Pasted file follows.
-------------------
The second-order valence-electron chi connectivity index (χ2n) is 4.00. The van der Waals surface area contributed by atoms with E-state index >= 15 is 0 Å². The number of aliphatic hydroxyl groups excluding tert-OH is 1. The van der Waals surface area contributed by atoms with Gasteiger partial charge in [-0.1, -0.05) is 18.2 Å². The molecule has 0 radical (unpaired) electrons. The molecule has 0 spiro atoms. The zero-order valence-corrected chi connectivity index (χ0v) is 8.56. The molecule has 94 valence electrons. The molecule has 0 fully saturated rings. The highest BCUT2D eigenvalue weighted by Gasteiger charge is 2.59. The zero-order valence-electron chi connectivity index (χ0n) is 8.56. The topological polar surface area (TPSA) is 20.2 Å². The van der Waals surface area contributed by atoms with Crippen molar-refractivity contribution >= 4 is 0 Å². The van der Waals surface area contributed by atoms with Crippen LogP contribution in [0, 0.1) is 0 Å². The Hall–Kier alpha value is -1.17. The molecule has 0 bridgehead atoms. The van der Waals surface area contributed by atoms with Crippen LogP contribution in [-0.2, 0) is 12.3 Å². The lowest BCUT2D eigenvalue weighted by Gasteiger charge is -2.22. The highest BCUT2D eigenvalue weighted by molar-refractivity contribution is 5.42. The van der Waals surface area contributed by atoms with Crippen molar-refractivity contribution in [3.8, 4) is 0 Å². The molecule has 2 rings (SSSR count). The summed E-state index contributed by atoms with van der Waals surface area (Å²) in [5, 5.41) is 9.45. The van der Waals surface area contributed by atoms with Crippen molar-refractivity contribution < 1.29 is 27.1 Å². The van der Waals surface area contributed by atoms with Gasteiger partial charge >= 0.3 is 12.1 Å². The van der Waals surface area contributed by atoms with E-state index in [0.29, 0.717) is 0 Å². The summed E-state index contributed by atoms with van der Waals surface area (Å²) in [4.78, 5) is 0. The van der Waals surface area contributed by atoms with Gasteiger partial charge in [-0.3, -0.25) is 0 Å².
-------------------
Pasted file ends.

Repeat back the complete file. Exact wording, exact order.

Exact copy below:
The second-order valence-electron chi connectivity index (χ2n) is 4.00. The van der Waals surface area contributed by atoms with E-state index >= 15 is 0 Å². The number of aliphatic hydroxyl groups excluding tert-OH is 1. The van der Waals surface area contributed by atoms with Gasteiger partial charge in [-0.1, -0.05) is 18.2 Å². The molecule has 0 radical (unpaired) electrons. The molecule has 0 spiro atoms. The zero-order valence-corrected chi connectivity index (χ0v) is 8.56. The molecule has 94 valence electrons. The molecule has 0 fully saturated rings. The highest BCUT2D eigenvalue weighted by Gasteiger charge is 2.59. The zero-order valence-electron chi connectivity index (χ0n) is 8.56. The topological polar surface area (TPSA) is 20.2 Å². The van der Waals surface area contributed by atoms with Crippen molar-refractivity contribution >= 4 is 0 Å². The van der Waals surface area contributed by atoms with Crippen LogP contribution in [0, 0.1) is 0 Å². The Hall–Kier alpha value is -1.17. The molecule has 0 bridgehead atoms. The van der Waals surface area contributed by atoms with Crippen LogP contribution in [-0.2, 0) is 12.3 Å². The lowest BCUT2D eigenvalue weighted by Gasteiger charge is -2.22. The highest BCUT2D eigenvalue weighted by molar-refractivity contribution is 5.42. The van der Waals surface area contributed by atoms with Crippen molar-refractivity contribution in [3.8, 4) is 0 Å². The molecule has 2 rings (SSSR count). The summed E-state index contributed by atoms with van der Waals surface area (Å²) in [5, 5.41) is 9.45. The van der Waals surface area contributed by atoms with Crippen molar-refractivity contribution < 1.29 is 27.1 Å². The van der Waals surface area contributed by atoms with Gasteiger partial charge >= 0.3 is 12.1 Å². The van der Waals surface area contributed by atoms with E-state index in [0.29, 0.717) is 0 Å². The summed E-state index contributed by atoms with van der Waals surface area (Å²) in [4.78, 5) is 0. The van der Waals surface area contributed by atoms with Gasteiger partial charge in [-0.3, -0.25) is 0 Å².